Best of the Decade: Music (9-7)



The first of the final three posts.


Album: Kala — M.I.A. (XL, 2007)
From my ’07 year-end piece:

Sri Lankan-born world citizen M.I.A. mashes up Western pop (Modern Lovers, Pixies, Duran Duran) with Third World rhythms on this follow-up to her ecstatic debut Arular. Where the earlier record was an intensely pleasurable, beatwise brass-ring grab, Kala is a more rattled, woozy sonic miasma. Fantasizing about a Third World stick-up of First World wealth as she demands (or does she?) that soulja boys the world over toss away their guns; losing her mind in the midst of putting "people on the map who never seen a map"; falling in love on a Darfur tour, rapping joyfully with Aborigine kids: No album this year took in more of the world or did so with such a playful, disorienting rush of ideas.

Song Sample: "World Town"

Single: "Crazy" — Gnarls Barkley (2006)
One of the five most universal singles of the decade.


Album: One Beat — Sleater-Kinney (Kill Rock Stars, 2002)
My favorite band of the ’90s with the best musical response to 9/11. From my year-end blurb:

In 2002, the era's greatest rock-and-roll band released the best record of their lives, and far too few took proper notice. But that's okay, because One Beat is also the record on which Corin Tucker, Carrie Brownstein, and Janet Weiss stopped worrying about their place in the pop-culture landscape and instead took on topics both bigger and smaller than all the metarock that had come before. In between the meditation on the mysteries of change that opens this album and the frightened prayer for a newborn son that closes it are songs about love energizing ("Oh!," which earns its exclamation point) and enervating, a hymn to their hometown, and uplifting anthems of dissent. And yet, they could be singing in Swahili and this would still be my favorite record of the year, because the greatest thrill of all is the way these three women dramatize community and interdependence, the way Tucker and Brownstein's voices and guitars come together and fall apart, and the way Weiss' drums push everything skyward.

Song Sample: "Step Aside"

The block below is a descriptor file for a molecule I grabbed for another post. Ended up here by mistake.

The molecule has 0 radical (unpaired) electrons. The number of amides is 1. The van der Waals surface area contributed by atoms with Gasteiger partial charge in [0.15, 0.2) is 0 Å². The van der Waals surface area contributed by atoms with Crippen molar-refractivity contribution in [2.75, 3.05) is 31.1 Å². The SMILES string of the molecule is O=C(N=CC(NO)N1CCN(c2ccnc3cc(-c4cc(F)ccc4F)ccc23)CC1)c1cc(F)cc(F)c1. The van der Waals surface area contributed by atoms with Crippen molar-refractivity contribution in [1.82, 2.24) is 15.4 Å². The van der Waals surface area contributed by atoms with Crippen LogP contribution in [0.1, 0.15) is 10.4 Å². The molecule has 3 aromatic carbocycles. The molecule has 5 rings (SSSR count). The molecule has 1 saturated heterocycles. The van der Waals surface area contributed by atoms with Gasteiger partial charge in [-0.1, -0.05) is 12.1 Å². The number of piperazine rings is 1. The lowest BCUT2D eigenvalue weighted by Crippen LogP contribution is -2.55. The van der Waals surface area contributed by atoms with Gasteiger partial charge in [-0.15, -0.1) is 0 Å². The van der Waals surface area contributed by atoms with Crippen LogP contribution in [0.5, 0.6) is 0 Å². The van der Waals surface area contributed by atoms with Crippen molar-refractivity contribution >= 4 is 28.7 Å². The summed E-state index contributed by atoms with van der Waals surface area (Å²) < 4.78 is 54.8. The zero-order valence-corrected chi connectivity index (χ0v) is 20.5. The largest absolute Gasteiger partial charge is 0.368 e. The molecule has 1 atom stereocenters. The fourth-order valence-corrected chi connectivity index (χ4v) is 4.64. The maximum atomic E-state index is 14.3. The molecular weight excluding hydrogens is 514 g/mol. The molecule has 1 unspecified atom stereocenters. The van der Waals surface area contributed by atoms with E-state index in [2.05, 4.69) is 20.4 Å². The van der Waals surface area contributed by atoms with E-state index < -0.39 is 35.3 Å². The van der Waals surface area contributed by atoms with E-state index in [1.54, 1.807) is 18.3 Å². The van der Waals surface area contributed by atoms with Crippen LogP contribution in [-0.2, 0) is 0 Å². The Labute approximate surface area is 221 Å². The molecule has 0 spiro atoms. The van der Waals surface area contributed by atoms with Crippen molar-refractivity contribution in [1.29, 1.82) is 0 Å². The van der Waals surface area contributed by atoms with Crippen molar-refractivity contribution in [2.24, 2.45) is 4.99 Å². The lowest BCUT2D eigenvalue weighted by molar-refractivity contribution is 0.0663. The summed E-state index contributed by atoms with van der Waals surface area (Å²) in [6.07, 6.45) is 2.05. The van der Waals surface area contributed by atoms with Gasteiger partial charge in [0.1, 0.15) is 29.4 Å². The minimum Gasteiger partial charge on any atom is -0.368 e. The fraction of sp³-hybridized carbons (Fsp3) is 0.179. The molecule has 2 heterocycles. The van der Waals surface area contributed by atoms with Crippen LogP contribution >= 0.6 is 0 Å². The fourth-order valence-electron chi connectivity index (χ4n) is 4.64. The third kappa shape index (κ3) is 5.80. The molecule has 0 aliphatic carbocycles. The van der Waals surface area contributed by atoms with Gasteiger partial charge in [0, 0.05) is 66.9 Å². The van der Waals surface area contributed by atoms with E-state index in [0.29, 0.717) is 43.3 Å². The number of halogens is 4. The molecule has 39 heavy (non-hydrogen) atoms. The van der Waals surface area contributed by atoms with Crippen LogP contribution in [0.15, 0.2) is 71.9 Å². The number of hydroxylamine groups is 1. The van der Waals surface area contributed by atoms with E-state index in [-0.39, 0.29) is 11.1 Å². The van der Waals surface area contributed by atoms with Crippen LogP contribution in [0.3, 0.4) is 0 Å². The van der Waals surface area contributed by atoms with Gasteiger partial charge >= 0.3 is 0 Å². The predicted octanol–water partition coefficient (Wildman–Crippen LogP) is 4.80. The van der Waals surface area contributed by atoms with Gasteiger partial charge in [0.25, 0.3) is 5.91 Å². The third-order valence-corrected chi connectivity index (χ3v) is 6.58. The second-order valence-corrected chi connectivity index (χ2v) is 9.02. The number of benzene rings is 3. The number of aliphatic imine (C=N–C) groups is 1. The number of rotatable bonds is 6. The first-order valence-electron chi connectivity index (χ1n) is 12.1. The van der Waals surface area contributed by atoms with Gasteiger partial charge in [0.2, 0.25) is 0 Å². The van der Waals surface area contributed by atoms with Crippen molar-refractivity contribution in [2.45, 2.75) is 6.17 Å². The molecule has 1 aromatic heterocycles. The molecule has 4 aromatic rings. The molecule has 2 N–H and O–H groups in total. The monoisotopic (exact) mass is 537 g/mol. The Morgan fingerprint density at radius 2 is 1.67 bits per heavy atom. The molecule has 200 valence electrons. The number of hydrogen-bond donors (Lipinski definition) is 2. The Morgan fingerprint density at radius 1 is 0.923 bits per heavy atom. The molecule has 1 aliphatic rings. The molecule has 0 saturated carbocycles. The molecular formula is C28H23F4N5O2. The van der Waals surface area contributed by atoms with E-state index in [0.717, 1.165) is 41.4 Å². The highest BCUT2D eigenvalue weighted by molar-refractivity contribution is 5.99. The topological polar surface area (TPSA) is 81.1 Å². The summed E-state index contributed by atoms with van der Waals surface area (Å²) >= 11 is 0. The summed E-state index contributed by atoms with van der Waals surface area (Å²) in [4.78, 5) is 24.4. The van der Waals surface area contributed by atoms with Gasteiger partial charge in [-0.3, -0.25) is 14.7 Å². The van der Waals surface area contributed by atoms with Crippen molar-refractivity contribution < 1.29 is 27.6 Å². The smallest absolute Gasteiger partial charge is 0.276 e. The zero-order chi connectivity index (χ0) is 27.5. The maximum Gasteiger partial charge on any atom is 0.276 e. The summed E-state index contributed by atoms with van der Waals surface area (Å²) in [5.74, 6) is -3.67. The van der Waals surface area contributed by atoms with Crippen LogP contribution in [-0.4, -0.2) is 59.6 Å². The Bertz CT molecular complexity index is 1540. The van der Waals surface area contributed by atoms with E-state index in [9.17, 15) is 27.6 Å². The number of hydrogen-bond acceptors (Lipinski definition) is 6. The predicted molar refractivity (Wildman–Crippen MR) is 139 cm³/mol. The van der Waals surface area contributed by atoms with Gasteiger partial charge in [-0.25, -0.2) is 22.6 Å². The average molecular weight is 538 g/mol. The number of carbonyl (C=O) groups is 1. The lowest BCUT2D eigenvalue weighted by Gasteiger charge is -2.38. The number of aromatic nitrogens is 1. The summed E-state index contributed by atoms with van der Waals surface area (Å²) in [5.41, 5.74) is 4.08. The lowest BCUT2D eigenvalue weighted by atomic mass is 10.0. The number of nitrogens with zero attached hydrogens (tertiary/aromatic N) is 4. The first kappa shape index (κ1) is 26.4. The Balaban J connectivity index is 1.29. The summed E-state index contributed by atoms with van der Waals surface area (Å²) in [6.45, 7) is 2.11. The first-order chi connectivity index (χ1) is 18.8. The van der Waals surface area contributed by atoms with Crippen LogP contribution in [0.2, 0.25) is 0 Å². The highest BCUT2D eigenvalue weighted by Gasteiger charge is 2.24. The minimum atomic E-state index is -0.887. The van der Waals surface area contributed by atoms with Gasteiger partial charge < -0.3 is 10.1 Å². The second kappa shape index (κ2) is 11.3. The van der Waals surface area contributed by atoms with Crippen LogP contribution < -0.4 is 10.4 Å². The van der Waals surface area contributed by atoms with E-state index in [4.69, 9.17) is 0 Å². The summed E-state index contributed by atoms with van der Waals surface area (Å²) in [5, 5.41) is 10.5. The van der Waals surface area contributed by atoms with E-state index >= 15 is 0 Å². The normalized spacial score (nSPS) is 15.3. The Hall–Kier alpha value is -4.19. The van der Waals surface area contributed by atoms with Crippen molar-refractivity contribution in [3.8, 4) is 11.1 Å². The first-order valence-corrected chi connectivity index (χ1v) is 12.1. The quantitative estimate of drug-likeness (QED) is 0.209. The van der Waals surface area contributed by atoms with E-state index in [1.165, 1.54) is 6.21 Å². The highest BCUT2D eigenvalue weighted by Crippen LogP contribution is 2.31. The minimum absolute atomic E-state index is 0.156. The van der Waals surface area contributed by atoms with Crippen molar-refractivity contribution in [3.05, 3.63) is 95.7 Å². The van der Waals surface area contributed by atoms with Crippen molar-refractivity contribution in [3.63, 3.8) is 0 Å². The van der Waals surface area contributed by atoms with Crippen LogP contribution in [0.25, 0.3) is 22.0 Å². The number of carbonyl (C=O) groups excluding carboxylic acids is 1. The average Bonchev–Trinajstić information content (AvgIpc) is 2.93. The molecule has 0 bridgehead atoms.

Single: "Sunshowers" — M.I.A. (2005)
Hooking a choice Dr. Buzzard's Original Savannah Band sample to a compelling, conflicted family story that rings the zeitgeist bell. Official video:


Album: The Marshall Mathers LP — Eminem (Interscope, 2000)
Given that the inevitable backlash that came with being the first white MC to rival the genre's greats was followed (a few years later, in my opinion) by a diminuition of skills that makes his current music a shell of what he was at the beginning of the decade, I'd say he's pretty underrated now. The Marshall Mathers LP is a great album: Profane, provocative, and utterly devoid of self-censorship, he threatens to kill us all on the very first song and proceeds from there — to dada rhymes, surreal vignettes, raw confessional as self-deprecating comedy, the most empathetic pop-song portrait of fandom ever, a direct consideration of the role of race in his popularity, a bit of painful primal-scream therapy that unpacks hip-hop's usually flippant misogyny, priceless sotto voce asides that imagine how the world will react ("Oh great, now he's killing his own mother, abusing a whore, snorting coke, and we gave him the Rolling Stone cover." or "Oh wait, you're kidding. He didn't just say what I think he did, did he?"), and the funniest skit in the history of album skits ("Steve Berman"). It's a tour de force. Through the first 8 tracks, it's the album of the decade. I docked it a couple of notches only because near the end it occasionally descends into the cheap sensationalism many thought was its only quality. And because as the year's pass I think I might prefer the out-of-nowhere and less fame-conscious debut, 1999's The Slim Shady LP.

Song Sample: "Who Knew"

Single: "Umbrella" — Rihanna (2007)
Probably the most universal single of the decade.


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